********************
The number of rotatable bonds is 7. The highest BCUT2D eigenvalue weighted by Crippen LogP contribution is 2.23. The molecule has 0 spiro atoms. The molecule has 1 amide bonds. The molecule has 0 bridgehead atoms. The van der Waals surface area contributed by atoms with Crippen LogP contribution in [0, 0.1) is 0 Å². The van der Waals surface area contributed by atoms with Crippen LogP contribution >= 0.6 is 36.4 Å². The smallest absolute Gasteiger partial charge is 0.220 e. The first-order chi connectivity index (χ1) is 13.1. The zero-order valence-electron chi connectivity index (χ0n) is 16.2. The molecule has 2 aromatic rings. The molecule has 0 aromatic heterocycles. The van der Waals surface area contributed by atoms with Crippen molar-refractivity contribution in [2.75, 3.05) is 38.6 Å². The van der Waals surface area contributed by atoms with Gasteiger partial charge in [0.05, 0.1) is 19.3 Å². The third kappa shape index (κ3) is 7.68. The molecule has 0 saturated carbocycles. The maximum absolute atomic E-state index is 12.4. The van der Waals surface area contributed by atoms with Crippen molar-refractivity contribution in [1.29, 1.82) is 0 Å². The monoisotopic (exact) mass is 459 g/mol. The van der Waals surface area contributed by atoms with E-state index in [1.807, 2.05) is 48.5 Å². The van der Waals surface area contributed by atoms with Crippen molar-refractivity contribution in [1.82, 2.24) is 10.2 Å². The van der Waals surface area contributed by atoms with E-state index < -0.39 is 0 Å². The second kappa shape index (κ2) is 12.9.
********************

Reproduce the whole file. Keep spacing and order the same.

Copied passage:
The number of rotatable bonds is 7. The highest BCUT2D eigenvalue weighted by Crippen LogP contribution is 2.23. The molecule has 0 spiro atoms. The molecule has 1 amide bonds. The molecule has 0 bridgehead atoms. The van der Waals surface area contributed by atoms with Crippen LogP contribution in [0, 0.1) is 0 Å². The van der Waals surface area contributed by atoms with Crippen LogP contribution >= 0.6 is 36.4 Å². The smallest absolute Gasteiger partial charge is 0.220 e. The first-order chi connectivity index (χ1) is 13.1. The zero-order valence-electron chi connectivity index (χ0n) is 16.2. The molecule has 2 aromatic rings. The molecule has 0 aromatic heterocycles. The van der Waals surface area contributed by atoms with Crippen molar-refractivity contribution in [2.75, 3.05) is 38.6 Å². The van der Waals surface area contributed by atoms with Gasteiger partial charge in [0.05, 0.1) is 19.3 Å². The third kappa shape index (κ3) is 7.68. The molecule has 0 saturated carbocycles. The maximum absolute atomic E-state index is 12.4. The van der Waals surface area contributed by atoms with Crippen molar-refractivity contribution in [1.29, 1.82) is 0 Å². The monoisotopic (exact) mass is 459 g/mol. The van der Waals surface area contributed by atoms with E-state index in [1.807, 2.05) is 48.5 Å². The van der Waals surface area contributed by atoms with Crippen molar-refractivity contribution in [1.82, 2.24) is 10.2 Å². The van der Waals surface area contributed by atoms with E-state index < -0.39 is 0 Å². The second kappa shape index (κ2) is 12.9.